Nearly four decades after its discovery, HIV has killed 36.3 million people, with no vaccine in sight. However, a new study by researchers at The Wistar Institute, an international biomedical research leader in cancer, immunology, infectious disease, and vaccine development, takes a promising step in the direction of developing an HIV vaccine.
The findings, published in Nature Communications, demonstrate the promise of using a unique native-like trimer to develop Tier-2 neutralizing antibodies — the kind that matter for combating HIV — in mice for the first time.
Previously, eliciting these types of antibodies using candidate vaccines required long and expensive experiments in large animal models creating a significant bottleneck on HIV-1 vaccine development. “With our new finding, we have opened the door to rapid, iterative vaccinology in a model that can produce Tier-2 neutralizing antibodies, enabling development of more advanced HIV vaccine concepts,” said Daniel Kulp, Ph.D., associate professor in the Vaccine & Immunotherapy Center at The Wistar Institute and corresponding author on the paper.
The researchers encoded the native-like trimer into DNA for delivery into the mice. This has the practical advantage of turning the host bodies into “antigen factories” instead of requiring what would otherwise be a complex vaccine manufacturing process. The researchers then compared the results from the mice who received the DNA-encoded native-like trimer to results from mice who received a standard protein immunization. Only those mice that received the DNA-encoded native-like trimer developed Tier-2 neutralizing antibodies.
“We were able to generate strong immune responses with both platforms, but the DNA platform uniquely drove this neutralizing response,” said Kulp.
Once they’d verified their immunization regime was producing Tier-2 antibodies, Kulp and his colleagues isolated monoclonal antibodies from the mice and used cryo-electron microscopy to determine the atomic structure of one Tier-2 neutralizing monoclonal antibody. They found that the antibody binds to an epitope (a segment of a protein that sticks out of the antigen, which prompts an immune response) called C3V5. In the gold standard HIV vaccine model (non-human primates), prior research has shown that antibodies binding to C3V5 protect animals from a SHIV infection, which is a close relative of HIV that infects non-human primates.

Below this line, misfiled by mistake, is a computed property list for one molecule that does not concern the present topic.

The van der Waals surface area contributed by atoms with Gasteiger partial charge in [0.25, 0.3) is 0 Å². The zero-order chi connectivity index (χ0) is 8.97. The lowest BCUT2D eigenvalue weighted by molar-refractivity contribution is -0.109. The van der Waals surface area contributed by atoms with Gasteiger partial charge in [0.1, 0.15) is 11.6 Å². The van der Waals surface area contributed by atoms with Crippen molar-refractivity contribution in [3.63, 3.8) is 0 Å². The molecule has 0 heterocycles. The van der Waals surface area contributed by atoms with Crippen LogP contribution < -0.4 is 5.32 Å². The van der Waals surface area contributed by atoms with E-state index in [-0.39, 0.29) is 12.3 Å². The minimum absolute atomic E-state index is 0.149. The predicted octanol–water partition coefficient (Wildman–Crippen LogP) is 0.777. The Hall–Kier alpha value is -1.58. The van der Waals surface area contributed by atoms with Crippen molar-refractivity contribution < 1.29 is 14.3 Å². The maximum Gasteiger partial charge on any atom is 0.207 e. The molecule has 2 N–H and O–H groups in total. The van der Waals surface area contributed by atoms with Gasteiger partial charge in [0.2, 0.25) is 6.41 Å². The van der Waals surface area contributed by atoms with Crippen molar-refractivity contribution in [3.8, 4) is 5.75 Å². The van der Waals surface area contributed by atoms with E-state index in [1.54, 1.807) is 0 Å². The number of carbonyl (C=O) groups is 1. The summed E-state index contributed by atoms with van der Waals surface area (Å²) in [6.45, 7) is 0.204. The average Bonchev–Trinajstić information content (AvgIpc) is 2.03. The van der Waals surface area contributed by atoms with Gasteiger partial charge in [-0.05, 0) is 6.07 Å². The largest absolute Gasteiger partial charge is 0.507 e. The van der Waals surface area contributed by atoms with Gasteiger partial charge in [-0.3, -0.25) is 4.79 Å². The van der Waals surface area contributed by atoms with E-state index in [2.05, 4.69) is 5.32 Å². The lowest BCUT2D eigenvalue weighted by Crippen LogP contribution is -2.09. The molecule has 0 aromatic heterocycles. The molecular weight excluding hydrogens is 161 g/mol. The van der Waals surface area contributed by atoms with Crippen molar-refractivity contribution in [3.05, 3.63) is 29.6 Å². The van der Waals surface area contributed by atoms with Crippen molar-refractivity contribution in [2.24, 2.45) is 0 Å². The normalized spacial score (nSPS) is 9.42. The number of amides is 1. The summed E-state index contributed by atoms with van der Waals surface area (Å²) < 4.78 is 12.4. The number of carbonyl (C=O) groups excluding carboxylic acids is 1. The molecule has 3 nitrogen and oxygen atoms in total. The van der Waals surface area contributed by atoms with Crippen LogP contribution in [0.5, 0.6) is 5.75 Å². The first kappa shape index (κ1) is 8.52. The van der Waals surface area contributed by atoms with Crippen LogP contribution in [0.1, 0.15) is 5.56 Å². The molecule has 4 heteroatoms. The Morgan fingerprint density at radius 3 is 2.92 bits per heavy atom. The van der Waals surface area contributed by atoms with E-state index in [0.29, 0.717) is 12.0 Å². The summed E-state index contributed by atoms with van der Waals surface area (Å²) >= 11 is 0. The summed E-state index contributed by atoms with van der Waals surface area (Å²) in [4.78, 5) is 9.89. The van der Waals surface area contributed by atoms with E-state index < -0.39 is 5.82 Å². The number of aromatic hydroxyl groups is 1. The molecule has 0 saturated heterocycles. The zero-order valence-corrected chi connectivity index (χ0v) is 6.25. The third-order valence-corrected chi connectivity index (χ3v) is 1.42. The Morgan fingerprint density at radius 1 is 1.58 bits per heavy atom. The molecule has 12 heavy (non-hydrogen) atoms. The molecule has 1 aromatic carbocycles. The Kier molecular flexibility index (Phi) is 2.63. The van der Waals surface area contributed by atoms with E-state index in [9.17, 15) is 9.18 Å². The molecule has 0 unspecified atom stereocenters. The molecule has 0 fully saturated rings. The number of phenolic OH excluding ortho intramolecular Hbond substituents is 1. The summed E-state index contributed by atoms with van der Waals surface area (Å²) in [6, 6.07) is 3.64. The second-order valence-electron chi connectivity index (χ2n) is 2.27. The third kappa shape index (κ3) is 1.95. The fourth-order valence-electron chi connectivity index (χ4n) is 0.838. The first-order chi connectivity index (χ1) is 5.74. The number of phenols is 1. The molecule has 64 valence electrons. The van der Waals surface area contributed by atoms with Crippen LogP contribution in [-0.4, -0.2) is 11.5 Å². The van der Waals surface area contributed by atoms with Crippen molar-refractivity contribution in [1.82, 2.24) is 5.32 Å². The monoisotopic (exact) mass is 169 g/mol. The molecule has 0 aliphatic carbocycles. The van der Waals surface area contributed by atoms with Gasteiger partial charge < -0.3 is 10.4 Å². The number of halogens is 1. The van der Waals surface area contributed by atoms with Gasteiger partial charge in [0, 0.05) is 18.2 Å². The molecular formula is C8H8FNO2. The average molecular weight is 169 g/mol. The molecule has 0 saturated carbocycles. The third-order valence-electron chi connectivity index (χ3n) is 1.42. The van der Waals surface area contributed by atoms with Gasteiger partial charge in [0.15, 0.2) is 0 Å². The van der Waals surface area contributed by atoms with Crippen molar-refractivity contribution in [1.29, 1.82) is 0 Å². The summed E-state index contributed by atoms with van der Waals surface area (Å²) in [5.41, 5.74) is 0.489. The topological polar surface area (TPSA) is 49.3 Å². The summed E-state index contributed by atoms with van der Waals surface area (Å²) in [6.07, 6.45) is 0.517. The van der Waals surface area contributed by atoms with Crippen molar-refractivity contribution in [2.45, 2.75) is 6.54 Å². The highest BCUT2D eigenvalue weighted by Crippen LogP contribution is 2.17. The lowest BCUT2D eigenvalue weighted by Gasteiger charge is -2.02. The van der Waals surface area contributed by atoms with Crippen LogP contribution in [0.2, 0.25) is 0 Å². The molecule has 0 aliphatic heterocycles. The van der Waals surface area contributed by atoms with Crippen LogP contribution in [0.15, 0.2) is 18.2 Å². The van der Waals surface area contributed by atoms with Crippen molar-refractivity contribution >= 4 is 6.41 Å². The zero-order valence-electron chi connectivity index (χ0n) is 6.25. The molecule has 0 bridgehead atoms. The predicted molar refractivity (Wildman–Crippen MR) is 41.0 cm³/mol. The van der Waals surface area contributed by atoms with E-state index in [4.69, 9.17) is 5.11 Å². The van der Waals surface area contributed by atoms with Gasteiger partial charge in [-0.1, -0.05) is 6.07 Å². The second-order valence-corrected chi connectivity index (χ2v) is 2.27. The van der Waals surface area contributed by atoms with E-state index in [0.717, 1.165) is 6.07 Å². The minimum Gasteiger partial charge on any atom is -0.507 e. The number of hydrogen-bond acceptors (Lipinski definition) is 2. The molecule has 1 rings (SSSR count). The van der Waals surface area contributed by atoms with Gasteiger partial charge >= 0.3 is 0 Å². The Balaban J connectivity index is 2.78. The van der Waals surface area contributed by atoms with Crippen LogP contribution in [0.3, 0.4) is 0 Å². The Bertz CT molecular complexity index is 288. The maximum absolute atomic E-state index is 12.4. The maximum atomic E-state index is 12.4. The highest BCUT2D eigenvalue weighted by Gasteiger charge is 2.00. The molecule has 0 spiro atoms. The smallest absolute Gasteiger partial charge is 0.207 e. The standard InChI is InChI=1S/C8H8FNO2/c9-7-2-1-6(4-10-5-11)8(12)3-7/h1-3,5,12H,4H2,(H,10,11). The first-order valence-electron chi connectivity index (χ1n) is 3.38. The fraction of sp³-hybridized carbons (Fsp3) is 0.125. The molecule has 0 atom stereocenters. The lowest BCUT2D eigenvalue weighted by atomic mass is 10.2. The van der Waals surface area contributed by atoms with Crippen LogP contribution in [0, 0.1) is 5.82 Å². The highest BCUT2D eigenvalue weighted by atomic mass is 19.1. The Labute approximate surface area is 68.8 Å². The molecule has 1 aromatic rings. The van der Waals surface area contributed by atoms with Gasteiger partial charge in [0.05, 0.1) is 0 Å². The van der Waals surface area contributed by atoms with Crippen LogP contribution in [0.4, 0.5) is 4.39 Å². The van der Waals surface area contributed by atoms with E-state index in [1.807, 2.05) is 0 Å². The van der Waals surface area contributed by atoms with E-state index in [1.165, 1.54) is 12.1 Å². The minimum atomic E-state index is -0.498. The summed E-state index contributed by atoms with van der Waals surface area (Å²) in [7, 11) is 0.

“The structure gives us incredible insight into how this antibody is able to neutralize the virus,” said Kulp. “For the first time, we can strategize about how to design new vaccines that can generate broadly neutralizing antibody responses to the C3V5 epitope.”
Coauthor David B. Weiner, Ph.D., executive vice president and director of the Vaccine & Immunotherapy Center and the W.W. Smith Charitable Trust Professor in Cancer Research at The Wistar Institute, emphasized the utility of their findings.
“What we’ve done is enable direct in vivo self-assembly of structurally designed immunogens, which are engineered and delivered using nucleic acid technology, inside the vaccinated animal. Our data demonstrating induction of autologous Tier 2 neutralization illustrate the value of this approach as a tool to create surgically tailored immunity against a difficult pathogen’s vulnerable sites, in this case for HIV.”
Work supported by: National Health Institutes (NIH) IPCAVD Grant U19 Al109646-04; W. W. Smith Charitable Trust; and Wistar Monica H.M. Shander Memorial Fellowship.